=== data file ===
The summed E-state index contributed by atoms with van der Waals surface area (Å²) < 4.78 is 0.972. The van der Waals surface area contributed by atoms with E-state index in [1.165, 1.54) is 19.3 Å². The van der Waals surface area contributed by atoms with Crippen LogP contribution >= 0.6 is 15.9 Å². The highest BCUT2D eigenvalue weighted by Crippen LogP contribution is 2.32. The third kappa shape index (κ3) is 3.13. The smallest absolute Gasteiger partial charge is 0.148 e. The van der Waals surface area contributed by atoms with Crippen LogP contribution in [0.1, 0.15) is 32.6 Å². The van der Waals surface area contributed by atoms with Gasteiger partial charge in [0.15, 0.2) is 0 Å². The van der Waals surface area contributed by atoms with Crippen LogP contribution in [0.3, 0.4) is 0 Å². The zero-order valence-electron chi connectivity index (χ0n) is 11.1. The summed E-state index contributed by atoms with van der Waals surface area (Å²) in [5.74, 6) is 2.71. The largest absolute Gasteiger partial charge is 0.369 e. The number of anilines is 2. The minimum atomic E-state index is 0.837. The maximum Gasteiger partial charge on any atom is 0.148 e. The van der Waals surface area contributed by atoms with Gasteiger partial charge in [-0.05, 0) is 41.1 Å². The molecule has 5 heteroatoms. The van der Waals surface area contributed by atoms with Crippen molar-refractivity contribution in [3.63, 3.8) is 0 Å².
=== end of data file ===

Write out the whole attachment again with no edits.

The summed E-state index contributed by atoms with van der Waals surface area (Å²) < 4.78 is 0.972. The van der Waals surface area contributed by atoms with E-state index in [1.165, 1.54) is 19.3 Å². The van der Waals surface area contributed by atoms with Crippen LogP contribution >= 0.6 is 15.9 Å². The highest BCUT2D eigenvalue weighted by Crippen LogP contribution is 2.32. The third kappa shape index (κ3) is 3.13. The smallest absolute Gasteiger partial charge is 0.148 e. The van der Waals surface area contributed by atoms with Crippen LogP contribution in [0.1, 0.15) is 32.6 Å². The van der Waals surface area contributed by atoms with Gasteiger partial charge in [0.15, 0.2) is 0 Å². The van der Waals surface area contributed by atoms with Crippen LogP contribution in [0.3, 0.4) is 0 Å². The zero-order valence-electron chi connectivity index (χ0n) is 11.1. The summed E-state index contributed by atoms with van der Waals surface area (Å²) in [5.74, 6) is 2.71. The largest absolute Gasteiger partial charge is 0.369 e. The number of anilines is 2. The minimum atomic E-state index is 0.837. The maximum Gasteiger partial charge on any atom is 0.148 e. The van der Waals surface area contributed by atoms with Gasteiger partial charge in [-0.05, 0) is 41.1 Å². The molecule has 5 heteroatoms. The van der Waals surface area contributed by atoms with Crippen molar-refractivity contribution in [3.63, 3.8) is 0 Å².